This year’s hidden secrets and innovative projects from Google I/O were shared last at the ATAP (Advanced Technology and Projects) keynote-like session. This group of researchers, that call themselves pirates, shared their latest projects bound to change the way technology interacts with humans. Here are the 10 things you need to know about Google I/O 2015:
1. Project Soli — Gesture radar
Google opened the ATAP session with Project Soli, an initiative aimed at enabling the use of technology through gestures with radar. This tiny chip, small enough to fit in a smart watch, is a full system capable of measuring velocity and distance, and therefore motions and gestures, allowing the user to control devices with ergonomic and intuitive human-tailored motions.
2. Project Jacquard — Interactive textiles
Google’s new interactive textile experience, named after Joseph Jacquard’s weaving process and loom, aims to transform your clothes into wearables. Partnering with Levi Straus, Google has developed a method of weaving in touch-sensitive strands of copper into every-day wearable fabrics. Both Soli and Jacquard focus on “tech infused with humanity” by allowing the user to interact with technology without actually touching the actual devices they aim to control.
3. Project Vault — User authentication
Humans are bad at remembering passwords, and in this day and age, with more and more of our lives connected to our mobile devices and our technology, security has become a focus. Fingerprint authentication is certainly a step in the right direction, but Project Vault has found a better way. Vault is a removable card that slides into any Mirco SD port and is operating system agnostic. Instead of what you type as your password, Vault measures how you type or say your password, increasing the security over 10x more than any existing user authentication system.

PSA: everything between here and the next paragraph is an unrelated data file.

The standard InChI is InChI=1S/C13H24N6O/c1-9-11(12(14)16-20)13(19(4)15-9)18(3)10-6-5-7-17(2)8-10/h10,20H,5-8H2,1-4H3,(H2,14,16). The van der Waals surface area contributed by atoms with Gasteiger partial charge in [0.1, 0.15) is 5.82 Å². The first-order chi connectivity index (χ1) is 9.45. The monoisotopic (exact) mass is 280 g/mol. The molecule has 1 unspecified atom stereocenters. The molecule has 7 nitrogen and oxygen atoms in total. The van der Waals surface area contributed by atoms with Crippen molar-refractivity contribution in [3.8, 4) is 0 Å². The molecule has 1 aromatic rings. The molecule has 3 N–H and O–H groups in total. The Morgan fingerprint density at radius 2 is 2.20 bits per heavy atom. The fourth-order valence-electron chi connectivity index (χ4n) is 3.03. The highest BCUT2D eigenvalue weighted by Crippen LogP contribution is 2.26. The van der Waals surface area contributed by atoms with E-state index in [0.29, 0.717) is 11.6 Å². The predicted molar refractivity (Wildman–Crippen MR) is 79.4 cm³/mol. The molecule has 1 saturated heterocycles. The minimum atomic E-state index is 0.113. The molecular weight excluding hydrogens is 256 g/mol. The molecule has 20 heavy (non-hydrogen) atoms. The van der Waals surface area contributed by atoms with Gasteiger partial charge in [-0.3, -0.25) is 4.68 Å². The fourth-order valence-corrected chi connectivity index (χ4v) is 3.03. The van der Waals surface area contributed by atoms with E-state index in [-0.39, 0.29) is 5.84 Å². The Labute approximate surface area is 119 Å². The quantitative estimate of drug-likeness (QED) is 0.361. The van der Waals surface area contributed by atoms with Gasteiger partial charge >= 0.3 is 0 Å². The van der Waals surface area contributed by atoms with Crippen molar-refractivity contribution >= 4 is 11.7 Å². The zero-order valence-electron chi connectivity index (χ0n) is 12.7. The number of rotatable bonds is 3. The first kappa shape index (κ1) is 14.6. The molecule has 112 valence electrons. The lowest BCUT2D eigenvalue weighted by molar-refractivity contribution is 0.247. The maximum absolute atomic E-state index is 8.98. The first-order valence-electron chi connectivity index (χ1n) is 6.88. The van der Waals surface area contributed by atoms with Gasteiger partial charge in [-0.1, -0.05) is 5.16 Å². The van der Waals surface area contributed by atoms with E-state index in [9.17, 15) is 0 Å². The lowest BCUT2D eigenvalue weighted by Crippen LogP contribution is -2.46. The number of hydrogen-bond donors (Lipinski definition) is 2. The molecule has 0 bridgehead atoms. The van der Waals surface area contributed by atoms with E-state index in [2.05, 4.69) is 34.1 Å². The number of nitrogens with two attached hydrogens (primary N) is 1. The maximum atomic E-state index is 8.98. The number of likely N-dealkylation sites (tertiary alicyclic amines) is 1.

4. Project Ara — Configurable devices
So far, wallpapers, ringtones and covers are the extent to which a user has been able to customize their mobile phone. Project Ara introduces a modular approach to mobile devices. Google engineer Rafa Camargo physically assembled his smart phone and booted it in less than 1 minute. This new way of thinking about mobile phones allows anyone to customize the components of a phone by just sliding in a “camera” or “speaker” capabilities into the phone hub’s slots.
5. Android Pay — Hands-free wallet
Although not that much different from the already-existing Google Wallet, Android Pay makes things a bit easier. This new-ish, hands-free payment method similar to Apple Pay is built right into the operating system. It no longer requires a user to open a separate app and enter a pin. It will also take full advantage of any phone with fingerprint reader, allowing you to pay effortlessly.
6. Google now on tap on Android M — Contextual search